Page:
I think that the majority of users would say that the speed of operations
    using 'int' is more important than the ease of inheriting from them. If you
    can make the 'int' operations work this way, but keep them at least as fast
    as they are today, then there may be a case for changing the behaviour.

    The other problem though is that this would break backwards compatibility.
    For example if any code were to currently add booleans, it would suddenly
    get a boolean result. The (untested) code below, currently counts how many
    items in a list are greater than a specified value, but under your scheme
    it would return a boolean.

    def HowManyGreaterThan(aList, aValue):
    return reduce(operator.add, [ x > aValue for x in aList ])

    I think what would be most useful would be new subclasses of int etc. which
    have the properties you desire, but you can write them yourself easily
    enough.

    What rules, BTW, are you proposing for operations between two separate
    subclasses of int? e.g. given your mod7 class, and a corresponding mod9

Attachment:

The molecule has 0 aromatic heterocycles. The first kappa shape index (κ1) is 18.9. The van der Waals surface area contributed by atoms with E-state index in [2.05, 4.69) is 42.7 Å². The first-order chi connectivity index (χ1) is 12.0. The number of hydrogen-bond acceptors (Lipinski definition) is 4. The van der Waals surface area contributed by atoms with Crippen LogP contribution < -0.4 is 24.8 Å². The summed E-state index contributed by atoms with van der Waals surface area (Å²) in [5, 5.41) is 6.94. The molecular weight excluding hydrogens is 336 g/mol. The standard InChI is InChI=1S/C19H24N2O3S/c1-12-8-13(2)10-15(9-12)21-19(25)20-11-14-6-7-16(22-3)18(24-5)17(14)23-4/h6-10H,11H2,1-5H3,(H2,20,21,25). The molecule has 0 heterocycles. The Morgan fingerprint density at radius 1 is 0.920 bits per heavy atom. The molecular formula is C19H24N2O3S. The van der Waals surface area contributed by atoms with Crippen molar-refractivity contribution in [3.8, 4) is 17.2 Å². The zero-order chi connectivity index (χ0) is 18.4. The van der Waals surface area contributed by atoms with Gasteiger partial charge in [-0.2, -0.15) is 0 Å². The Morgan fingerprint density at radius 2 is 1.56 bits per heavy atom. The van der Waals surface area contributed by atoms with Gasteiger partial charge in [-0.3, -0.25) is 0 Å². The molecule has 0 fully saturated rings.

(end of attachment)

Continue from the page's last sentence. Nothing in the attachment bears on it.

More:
class should this print 3, 6, 24 or throw an exception?

    x = mod7(3)
    y = mod9(8)
    print x*y

    and does this do the same?

    print y*x
     
    Duncan Booth, Nov 24, 2003
    #5
  6. O.K., since the stuff I'm concerned about here is of no relevance for
    99.9 % of all python programmers, execution speed is a very valid reason for
    this (and I'll consider this behaviour as a feature :)
    Which, of course, would bring us to the discussion if a bool should be a
    subtype of int (and since this was decided long ago, it should not be
    discussed, of course)
    tough question. I'd probably throw an exception.

    thanks for your input

    Stephan
     
    Stephan Diehl, Nov 24, 2003
    #6
  7. This is probably more a theoretical question, but if I decide to have an
    operation within one specific domain, I want the result in that domain too.
    Otherwise, there would be no point at all to define such a numeric class at
    all.

    Stephan
     
    Stephan Diehl, Nov 24, 2003
    #7
  8. On Mon, 24 Nov 2003 18:13:34 +0100, Stephan Diehl

    ....
    I understand what you're saying, but there's no universal rule that
    says that the result of operations between members of a set are also
    members of the set. Obvious examples include division on the set of
    integers, and division over the set of real numbers, i.e.division by
    zero is not a real number.
    --dang
     
    Dang Griffith, Nov 24, 2003
    #8
  9. Um, did you actually read what I said? Again, with emphasis:
    Yes, but now you're constrainting future subclasses' constructors.
    There would be ways to avoid that, I think.
    I think someone has written such a UserInt somewhere...

    It seems to be generally good advice to only subclass builtin types in